“In the cloud” for beginners – Cloud Computing 099


Cloud computing is a term you hear more and more and will hear more and more. You may also have heard it referred to as remote computing, hosted apps and a few other names. What it is, in reality, is quite simple. Your operating system, Windows, Mac, Ubuntu, RedHat, whatever you use is on your device. It could even be a pared down OS like Android or WebOS. Your applications and your data, most of it, is stored on a remote computer called a “cloud server”. The illustration from WikiCommons demonstrates nicely – see Figure 1

Diagram of Cloud Computing
Figure 1 - Diagram of Cloud Computing

Currently I am using four different cloud systems on two different cloud networks. I have DropBox, Amazon Cloud and AWS all residing on Amazon’s servers. Then for work I use only a terminal connection and connect to the Oasys network.

Cloud computing is not new nor is it truly revolutionary. In fact many years ago I administered a retail system operating on OS/3 and Unix where all of the terminals connected to the Unix server through a combination of OS/3 and Windows 3.11 terminals. Nothing happened on the workstation except the operating system. What makes cloud “different” is that it is available to anyone. The web, gopher, FTP and other wide area network protocols made this more possible.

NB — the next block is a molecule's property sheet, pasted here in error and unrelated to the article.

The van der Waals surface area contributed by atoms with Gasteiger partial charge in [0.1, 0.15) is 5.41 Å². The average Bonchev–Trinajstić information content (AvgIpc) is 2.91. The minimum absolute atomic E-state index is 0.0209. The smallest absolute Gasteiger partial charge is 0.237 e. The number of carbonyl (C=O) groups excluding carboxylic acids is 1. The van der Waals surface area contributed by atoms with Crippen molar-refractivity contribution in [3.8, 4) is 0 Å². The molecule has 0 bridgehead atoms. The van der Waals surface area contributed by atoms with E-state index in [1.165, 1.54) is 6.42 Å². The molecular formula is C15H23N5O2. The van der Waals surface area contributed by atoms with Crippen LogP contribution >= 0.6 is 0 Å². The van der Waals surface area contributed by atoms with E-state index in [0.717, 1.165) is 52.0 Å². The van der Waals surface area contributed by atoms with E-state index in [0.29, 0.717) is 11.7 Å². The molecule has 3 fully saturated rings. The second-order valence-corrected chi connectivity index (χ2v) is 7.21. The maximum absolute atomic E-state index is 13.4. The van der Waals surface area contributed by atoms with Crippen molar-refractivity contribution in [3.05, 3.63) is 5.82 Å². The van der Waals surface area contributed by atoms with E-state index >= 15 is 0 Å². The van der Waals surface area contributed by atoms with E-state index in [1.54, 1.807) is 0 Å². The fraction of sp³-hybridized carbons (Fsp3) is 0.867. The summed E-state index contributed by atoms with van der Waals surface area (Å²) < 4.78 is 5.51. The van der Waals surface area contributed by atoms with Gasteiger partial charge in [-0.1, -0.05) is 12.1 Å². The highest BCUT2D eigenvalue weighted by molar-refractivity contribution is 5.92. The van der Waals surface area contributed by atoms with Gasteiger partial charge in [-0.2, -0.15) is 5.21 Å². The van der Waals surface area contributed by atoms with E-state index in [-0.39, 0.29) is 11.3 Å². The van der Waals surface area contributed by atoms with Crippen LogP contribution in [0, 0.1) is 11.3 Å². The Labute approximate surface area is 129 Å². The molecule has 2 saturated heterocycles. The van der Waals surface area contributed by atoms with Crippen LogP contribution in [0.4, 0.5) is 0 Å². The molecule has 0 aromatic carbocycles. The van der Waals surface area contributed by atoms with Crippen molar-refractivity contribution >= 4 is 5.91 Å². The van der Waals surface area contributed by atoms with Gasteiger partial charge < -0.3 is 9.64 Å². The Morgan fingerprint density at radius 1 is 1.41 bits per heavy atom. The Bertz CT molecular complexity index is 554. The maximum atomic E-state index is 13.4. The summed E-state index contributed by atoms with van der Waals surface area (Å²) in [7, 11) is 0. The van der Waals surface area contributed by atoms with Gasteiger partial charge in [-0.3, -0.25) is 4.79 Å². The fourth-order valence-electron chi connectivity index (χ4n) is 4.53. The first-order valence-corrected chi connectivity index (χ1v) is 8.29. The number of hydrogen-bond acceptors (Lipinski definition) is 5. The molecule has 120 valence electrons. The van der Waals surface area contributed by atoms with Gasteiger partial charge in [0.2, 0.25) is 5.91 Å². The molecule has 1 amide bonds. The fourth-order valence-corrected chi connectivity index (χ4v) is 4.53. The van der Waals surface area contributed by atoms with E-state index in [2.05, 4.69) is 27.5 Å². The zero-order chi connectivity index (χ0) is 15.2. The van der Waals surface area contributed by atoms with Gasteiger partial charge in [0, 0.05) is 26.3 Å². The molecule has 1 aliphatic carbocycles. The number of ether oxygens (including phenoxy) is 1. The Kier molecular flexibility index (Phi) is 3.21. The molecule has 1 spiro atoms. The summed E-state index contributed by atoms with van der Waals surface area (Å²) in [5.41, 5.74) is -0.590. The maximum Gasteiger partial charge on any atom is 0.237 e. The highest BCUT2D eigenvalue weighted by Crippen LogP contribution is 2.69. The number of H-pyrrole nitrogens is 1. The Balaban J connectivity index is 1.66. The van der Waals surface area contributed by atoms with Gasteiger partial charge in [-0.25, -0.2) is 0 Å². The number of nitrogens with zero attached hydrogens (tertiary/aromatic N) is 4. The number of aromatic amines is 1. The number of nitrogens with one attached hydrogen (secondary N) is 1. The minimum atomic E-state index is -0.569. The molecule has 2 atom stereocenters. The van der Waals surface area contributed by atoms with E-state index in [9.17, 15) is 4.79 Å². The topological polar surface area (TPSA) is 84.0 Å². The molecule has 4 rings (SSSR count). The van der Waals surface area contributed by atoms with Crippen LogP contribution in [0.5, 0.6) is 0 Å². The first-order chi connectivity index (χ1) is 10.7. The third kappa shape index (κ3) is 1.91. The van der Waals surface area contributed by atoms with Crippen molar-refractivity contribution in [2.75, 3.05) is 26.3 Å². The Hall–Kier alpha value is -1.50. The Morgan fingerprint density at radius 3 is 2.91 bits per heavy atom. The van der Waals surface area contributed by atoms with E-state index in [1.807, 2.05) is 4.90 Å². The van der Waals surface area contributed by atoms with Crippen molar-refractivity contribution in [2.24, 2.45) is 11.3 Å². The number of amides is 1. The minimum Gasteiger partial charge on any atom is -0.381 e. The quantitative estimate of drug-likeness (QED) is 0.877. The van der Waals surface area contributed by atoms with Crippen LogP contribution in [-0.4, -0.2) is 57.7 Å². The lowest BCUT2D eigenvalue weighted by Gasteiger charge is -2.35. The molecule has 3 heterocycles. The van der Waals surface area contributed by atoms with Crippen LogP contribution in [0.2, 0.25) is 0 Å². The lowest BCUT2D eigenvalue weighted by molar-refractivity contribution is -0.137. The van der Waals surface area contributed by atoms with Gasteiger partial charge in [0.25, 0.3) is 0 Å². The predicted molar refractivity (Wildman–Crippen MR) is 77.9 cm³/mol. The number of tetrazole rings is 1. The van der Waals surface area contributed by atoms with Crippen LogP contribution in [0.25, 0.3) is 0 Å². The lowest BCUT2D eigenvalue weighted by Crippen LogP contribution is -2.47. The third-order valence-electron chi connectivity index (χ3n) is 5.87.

Here are a few things you need to know about cloud computing:

  1. Your data or data and applications mostly exist on a computer you connect to with your device. It can be a desktop, a laptop, a tablet, pad, or smart phone.
  2. You can access your data and applications from any computer with a connection to the Internet. This makes cloud computing very appealing because you never have to wonder which device your photos or report are on.
  3. You will need to download and install a small bit of software to make your data available from multiple devices without having to go to the services web interface.
  4. You data is more susceptible to hijacking but there are different levels of protection and security offered through different services. For the most part Amazon is relatively safe although they recently suffered an attack which temporarily took out a large portion of their data center for a short time.
  5. For the individual non-business user the best reasons to use cloud storage is not the applications but the data so that you can access your photos, videos and documents from any device.
If you want to poke around on some cloud services try looking at http://www.eyeos.org/try-eyeos-2-4/ for a full-blown service. Free services include small accounts from both Amazon and DropBox.